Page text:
Thank you again to everyone who participated in last week’s rally and march to Gerberding Hall. The hundreds who came out sent a strong message about how our bargaining agenda is integrally connected to our efforts to maintaining access and quality at UW.
Check out our video of the action here:
In our most recent bargaining session with the University yesterday, we spent more time discussing our fee waiver and health insurance proposals.
Our bargaining committee highlighted the growing impact of un-waived fees on Academic Student Employee compensation. We pointed out that, as the University’s recent legislative budget requests show, UW will increasingly lose its competitive edge in recruiting/retaining ASEs. A look at our compensation relative to peer institutions in the Global Challenge States shows that, if the University does nothing to address this problem, we’ll quickly be further behind our peers – especially since 7 of the 11 Global Challenge peer institutions are finding ways to improve ASE compensation even in the midst of the current economic climate.
We also continued to emphasize that, beyond institutional competitiveness, this issue affects the everyday lives of critical employees who will be experiencing a growing pay cut each year as mandatory fees continue to rise. While the University’s bargaining team has expressed an increasing recognition of the fee problem for ASEs, they remain hesitant to commit to solutions on behalf of the institution.
The University also finally provided us with costing information on our health insurance proposal. As part of their costing explanation, they reiterated that they’re projecting an increase to the cost of maintaining the current GAIP plan, to the tune of $1.4 million. While their team continued not to propose cuts to our plan to cover that deficit, they did posit that any improvements to the plan would add to that cost. They also asserted that other campus employees are paying an increased share of their premiums. However, given UW’s history of overpaying our premiums over the last ten years, and contributing a high proportion of costs to insurance companies’ profits rather than claims, it would be particularly outrageous if UW cited cost alone as a basis for refusing to move toward agreement on our proposal.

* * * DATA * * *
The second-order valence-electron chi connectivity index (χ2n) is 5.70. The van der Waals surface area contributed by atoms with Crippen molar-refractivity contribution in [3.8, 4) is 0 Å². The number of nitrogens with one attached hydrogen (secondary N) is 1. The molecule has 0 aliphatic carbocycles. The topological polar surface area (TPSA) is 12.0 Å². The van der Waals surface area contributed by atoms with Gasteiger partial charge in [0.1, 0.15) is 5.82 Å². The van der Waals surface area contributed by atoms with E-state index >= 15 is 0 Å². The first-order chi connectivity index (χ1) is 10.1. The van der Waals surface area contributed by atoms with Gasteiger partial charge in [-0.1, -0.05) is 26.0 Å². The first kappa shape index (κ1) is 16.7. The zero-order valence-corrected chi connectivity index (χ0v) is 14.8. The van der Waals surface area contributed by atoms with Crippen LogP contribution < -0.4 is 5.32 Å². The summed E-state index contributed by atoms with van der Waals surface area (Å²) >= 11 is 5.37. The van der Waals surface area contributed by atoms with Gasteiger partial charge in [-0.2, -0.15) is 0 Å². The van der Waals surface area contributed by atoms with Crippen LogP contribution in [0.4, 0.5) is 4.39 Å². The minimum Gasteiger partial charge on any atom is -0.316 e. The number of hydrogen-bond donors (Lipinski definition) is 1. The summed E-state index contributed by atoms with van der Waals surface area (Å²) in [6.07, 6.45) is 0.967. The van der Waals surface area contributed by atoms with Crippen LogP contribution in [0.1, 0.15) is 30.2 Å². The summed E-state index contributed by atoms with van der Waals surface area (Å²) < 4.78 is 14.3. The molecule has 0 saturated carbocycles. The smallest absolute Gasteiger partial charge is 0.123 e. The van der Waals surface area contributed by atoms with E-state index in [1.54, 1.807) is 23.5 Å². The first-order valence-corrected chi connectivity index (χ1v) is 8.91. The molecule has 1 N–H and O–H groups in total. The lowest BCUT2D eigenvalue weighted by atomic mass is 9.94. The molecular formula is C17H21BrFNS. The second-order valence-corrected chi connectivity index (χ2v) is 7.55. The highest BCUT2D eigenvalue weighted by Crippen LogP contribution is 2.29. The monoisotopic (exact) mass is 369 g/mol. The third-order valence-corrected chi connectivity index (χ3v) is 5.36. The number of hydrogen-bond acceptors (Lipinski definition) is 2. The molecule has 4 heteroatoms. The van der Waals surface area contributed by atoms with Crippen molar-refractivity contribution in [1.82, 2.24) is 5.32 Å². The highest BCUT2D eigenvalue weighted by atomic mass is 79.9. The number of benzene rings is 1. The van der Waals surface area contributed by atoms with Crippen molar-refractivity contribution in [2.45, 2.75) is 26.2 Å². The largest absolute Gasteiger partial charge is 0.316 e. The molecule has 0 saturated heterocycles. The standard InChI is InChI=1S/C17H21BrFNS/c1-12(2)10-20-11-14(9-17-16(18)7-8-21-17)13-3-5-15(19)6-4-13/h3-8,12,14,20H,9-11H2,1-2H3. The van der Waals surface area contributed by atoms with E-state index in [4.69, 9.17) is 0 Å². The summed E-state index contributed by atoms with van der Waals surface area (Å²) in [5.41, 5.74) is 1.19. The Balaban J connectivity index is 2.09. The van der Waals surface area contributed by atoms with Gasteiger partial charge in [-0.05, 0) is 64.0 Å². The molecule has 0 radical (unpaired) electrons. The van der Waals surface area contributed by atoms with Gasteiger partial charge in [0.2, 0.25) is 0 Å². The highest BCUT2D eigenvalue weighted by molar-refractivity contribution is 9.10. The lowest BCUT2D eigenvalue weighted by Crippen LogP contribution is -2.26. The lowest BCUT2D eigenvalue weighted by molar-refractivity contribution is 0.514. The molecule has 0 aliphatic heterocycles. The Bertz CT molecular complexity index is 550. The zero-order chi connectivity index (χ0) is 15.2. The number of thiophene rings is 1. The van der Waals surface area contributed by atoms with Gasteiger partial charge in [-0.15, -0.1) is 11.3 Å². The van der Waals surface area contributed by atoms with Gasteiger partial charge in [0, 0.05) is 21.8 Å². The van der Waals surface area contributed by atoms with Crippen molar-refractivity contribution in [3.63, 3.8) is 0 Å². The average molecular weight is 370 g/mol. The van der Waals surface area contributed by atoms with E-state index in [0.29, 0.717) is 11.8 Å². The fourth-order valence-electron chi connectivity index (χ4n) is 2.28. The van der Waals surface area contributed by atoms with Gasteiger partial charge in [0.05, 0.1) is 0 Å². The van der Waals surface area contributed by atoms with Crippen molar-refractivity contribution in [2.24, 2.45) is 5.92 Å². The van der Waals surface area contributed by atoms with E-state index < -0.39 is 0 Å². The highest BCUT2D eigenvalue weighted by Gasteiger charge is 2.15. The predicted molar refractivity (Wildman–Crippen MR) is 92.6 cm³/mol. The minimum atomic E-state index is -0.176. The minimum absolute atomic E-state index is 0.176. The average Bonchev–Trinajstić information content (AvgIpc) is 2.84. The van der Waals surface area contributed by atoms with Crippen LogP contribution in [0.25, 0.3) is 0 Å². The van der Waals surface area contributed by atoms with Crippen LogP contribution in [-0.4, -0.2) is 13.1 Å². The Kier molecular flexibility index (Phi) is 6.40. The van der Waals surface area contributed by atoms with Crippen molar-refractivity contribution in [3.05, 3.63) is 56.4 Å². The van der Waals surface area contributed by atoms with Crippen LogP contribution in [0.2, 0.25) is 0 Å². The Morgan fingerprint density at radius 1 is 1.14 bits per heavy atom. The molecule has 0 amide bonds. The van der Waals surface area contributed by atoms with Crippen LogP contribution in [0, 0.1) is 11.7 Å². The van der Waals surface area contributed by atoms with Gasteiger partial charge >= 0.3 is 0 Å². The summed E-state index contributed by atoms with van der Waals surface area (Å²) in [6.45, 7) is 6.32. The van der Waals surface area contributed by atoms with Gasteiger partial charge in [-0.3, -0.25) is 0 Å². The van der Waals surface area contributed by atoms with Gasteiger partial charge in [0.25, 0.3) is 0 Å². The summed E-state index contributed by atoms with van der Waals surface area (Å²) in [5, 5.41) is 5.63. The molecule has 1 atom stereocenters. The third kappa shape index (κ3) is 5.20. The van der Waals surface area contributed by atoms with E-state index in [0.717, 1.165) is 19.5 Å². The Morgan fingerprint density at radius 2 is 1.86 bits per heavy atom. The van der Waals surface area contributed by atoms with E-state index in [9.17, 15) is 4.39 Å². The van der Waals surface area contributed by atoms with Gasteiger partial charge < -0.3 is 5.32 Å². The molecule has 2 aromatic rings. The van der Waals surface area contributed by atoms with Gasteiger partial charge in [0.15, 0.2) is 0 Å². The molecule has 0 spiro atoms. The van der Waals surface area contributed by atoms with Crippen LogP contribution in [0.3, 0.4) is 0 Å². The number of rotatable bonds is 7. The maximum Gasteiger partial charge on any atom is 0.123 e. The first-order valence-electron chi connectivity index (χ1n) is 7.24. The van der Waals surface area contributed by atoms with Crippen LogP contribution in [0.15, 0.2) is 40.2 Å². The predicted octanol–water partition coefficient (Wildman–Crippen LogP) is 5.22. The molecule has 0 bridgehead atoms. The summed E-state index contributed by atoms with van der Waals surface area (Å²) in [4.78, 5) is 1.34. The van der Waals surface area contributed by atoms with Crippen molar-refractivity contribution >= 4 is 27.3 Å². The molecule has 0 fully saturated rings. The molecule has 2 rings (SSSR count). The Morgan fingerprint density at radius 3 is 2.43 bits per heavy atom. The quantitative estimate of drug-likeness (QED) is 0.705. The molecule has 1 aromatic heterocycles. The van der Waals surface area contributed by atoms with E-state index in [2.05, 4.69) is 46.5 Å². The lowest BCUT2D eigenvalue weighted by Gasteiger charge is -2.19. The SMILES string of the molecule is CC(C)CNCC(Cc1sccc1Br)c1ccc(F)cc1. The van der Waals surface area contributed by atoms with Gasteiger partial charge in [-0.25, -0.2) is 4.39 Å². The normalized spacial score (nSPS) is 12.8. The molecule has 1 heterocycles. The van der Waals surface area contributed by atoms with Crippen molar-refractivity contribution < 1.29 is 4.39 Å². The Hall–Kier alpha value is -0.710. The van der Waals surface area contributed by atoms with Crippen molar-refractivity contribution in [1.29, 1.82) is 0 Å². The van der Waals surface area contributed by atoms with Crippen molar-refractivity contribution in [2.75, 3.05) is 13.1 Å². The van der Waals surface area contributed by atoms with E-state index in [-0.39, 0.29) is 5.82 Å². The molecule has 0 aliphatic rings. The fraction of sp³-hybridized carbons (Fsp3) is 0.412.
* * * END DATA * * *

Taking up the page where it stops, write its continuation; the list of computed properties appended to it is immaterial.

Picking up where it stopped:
We’ve been doing a lot to raise the profile of our issues to the University community, and between now and the expiration date of our contract (April 30th) we’ll clearly need to do more. Already this is having an effect: the University’s chief negotiator pointed out that we’re coming across “loud and clear” on our issues.
Again, thanks to everyone who participated in the action on April 6th – forward this video to your friends. We’ll stay in touch, let us know if you have questions.
– UAW 4121 Bargaining Committee